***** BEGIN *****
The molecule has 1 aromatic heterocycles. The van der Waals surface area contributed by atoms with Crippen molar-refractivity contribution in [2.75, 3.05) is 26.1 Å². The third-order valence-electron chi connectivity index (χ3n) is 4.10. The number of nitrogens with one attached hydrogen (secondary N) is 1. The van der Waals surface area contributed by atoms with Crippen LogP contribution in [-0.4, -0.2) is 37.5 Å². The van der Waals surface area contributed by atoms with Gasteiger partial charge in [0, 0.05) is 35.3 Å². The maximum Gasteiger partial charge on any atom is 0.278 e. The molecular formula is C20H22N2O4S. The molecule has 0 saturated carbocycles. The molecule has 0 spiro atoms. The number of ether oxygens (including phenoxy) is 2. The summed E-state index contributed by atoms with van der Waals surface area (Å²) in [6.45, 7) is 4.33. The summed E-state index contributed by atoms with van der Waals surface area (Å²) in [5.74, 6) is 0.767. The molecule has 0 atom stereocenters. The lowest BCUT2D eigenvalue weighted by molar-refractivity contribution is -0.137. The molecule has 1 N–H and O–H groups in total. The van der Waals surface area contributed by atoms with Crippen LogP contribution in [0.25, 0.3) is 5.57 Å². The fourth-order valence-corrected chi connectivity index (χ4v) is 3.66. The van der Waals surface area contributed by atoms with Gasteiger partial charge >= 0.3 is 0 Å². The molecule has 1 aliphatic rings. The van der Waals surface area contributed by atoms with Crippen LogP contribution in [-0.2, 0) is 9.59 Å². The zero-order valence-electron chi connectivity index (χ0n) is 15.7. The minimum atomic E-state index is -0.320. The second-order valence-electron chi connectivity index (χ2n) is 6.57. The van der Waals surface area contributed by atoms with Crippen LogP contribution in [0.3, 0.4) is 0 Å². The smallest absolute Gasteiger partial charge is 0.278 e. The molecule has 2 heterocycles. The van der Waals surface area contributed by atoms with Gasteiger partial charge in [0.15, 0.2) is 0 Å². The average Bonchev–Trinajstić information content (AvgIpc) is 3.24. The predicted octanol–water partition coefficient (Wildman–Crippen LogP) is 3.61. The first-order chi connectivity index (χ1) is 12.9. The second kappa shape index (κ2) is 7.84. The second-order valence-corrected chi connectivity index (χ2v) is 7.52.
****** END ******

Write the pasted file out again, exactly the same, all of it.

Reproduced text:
The molecule has 1 aromatic heterocycles. The van der Waals surface area contributed by atoms with Crippen molar-refractivity contribution in [2.75, 3.05) is 26.1 Å². The third-order valence-electron chi connectivity index (χ3n) is 4.10. The number of nitrogens with one attached hydrogen (secondary N) is 1. The van der Waals surface area contributed by atoms with Crippen LogP contribution in [-0.4, -0.2) is 37.5 Å². The van der Waals surface area contributed by atoms with Gasteiger partial charge in [0, 0.05) is 35.3 Å². The maximum Gasteiger partial charge on any atom is 0.278 e. The molecular formula is C20H22N2O4S. The molecule has 0 saturated carbocycles. The molecule has 0 spiro atoms. The number of ether oxygens (including phenoxy) is 2. The summed E-state index contributed by atoms with van der Waals surface area (Å²) in [6.45, 7) is 4.33. The summed E-state index contributed by atoms with van der Waals surface area (Å²) in [5.74, 6) is 0.767. The molecule has 0 atom stereocenters. The lowest BCUT2D eigenvalue weighted by molar-refractivity contribution is -0.137. The molecule has 1 N–H and O–H groups in total. The van der Waals surface area contributed by atoms with Crippen LogP contribution in [0.25, 0.3) is 5.57 Å². The fourth-order valence-corrected chi connectivity index (χ4v) is 3.66. The van der Waals surface area contributed by atoms with Gasteiger partial charge >= 0.3 is 0 Å². The molecule has 1 aliphatic rings. The van der Waals surface area contributed by atoms with Crippen LogP contribution in [-0.2, 0) is 9.59 Å². The zero-order valence-electron chi connectivity index (χ0n) is 15.7. The minimum atomic E-state index is -0.320. The second-order valence-electron chi connectivity index (χ2n) is 6.57. The van der Waals surface area contributed by atoms with Crippen LogP contribution in [0.3, 0.4) is 0 Å². The smallest absolute Gasteiger partial charge is 0.278 e. The molecule has 2 heterocycles. The van der Waals surface area contributed by atoms with Gasteiger partial charge in [0.15, 0.2) is 0 Å². The average Bonchev–Trinajstić information content (AvgIpc) is 3.24. The predicted octanol–water partition coefficient (Wildman–Crippen LogP) is 3.61. The first-order chi connectivity index (χ1) is 12.9. The second kappa shape index (κ2) is 7.84. The second-order valence-corrected chi connectivity index (χ2v) is 7.52.